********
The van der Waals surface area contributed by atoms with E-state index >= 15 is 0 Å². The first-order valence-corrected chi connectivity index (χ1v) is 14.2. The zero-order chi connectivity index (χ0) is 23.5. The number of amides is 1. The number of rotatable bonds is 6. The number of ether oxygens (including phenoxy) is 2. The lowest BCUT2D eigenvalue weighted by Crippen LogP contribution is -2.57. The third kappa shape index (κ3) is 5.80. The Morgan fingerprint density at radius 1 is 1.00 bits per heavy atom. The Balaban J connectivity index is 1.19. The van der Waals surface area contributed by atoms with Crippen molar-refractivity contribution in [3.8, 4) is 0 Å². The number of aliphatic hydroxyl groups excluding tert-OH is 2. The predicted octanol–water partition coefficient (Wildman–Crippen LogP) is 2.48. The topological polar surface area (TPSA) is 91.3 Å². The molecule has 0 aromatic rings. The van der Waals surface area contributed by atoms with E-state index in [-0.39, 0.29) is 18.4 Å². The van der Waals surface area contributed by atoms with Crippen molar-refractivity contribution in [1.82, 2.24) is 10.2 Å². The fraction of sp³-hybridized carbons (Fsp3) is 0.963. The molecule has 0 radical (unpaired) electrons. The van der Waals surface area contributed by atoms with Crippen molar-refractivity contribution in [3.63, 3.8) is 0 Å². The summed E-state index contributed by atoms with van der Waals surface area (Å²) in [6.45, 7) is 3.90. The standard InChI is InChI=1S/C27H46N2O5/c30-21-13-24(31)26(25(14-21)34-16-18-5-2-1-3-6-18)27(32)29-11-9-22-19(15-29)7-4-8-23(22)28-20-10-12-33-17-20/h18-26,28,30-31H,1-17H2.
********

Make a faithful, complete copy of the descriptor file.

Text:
The van der Waals surface area contributed by atoms with E-state index >= 15 is 0 Å². The first-order valence-corrected chi connectivity index (χ1v) is 14.2. The zero-order chi connectivity index (χ0) is 23.5. The number of amides is 1. The number of rotatable bonds is 6. The number of ether oxygens (including phenoxy) is 2. The lowest BCUT2D eigenvalue weighted by Crippen LogP contribution is -2.57. The third kappa shape index (κ3) is 5.80. The Morgan fingerprint density at radius 1 is 1.00 bits per heavy atom. The Balaban J connectivity index is 1.19. The van der Waals surface area contributed by atoms with Crippen molar-refractivity contribution in [3.8, 4) is 0 Å². The number of aliphatic hydroxyl groups excluding tert-OH is 2. The predicted octanol–water partition coefficient (Wildman–Crippen LogP) is 2.48. The topological polar surface area (TPSA) is 91.3 Å². The molecule has 0 aromatic rings. The van der Waals surface area contributed by atoms with E-state index in [-0.39, 0.29) is 18.4 Å². The van der Waals surface area contributed by atoms with Crippen molar-refractivity contribution in [1.82, 2.24) is 10.2 Å². The fraction of sp³-hybridized carbons (Fsp3) is 0.963. The molecule has 0 radical (unpaired) electrons. The van der Waals surface area contributed by atoms with Crippen molar-refractivity contribution in [3.63, 3.8) is 0 Å². The summed E-state index contributed by atoms with van der Waals surface area (Å²) in [6.45, 7) is 3.90. The standard InChI is InChI=1S/C27H46N2O5/c30-21-13-24(31)26(25(14-21)34-16-18-5-2-1-3-6-18)27(32)29-11-9-22-19(15-29)7-4-8-23(22)28-20-10-12-33-17-20/h18-26,28,30-31H,1-17H2.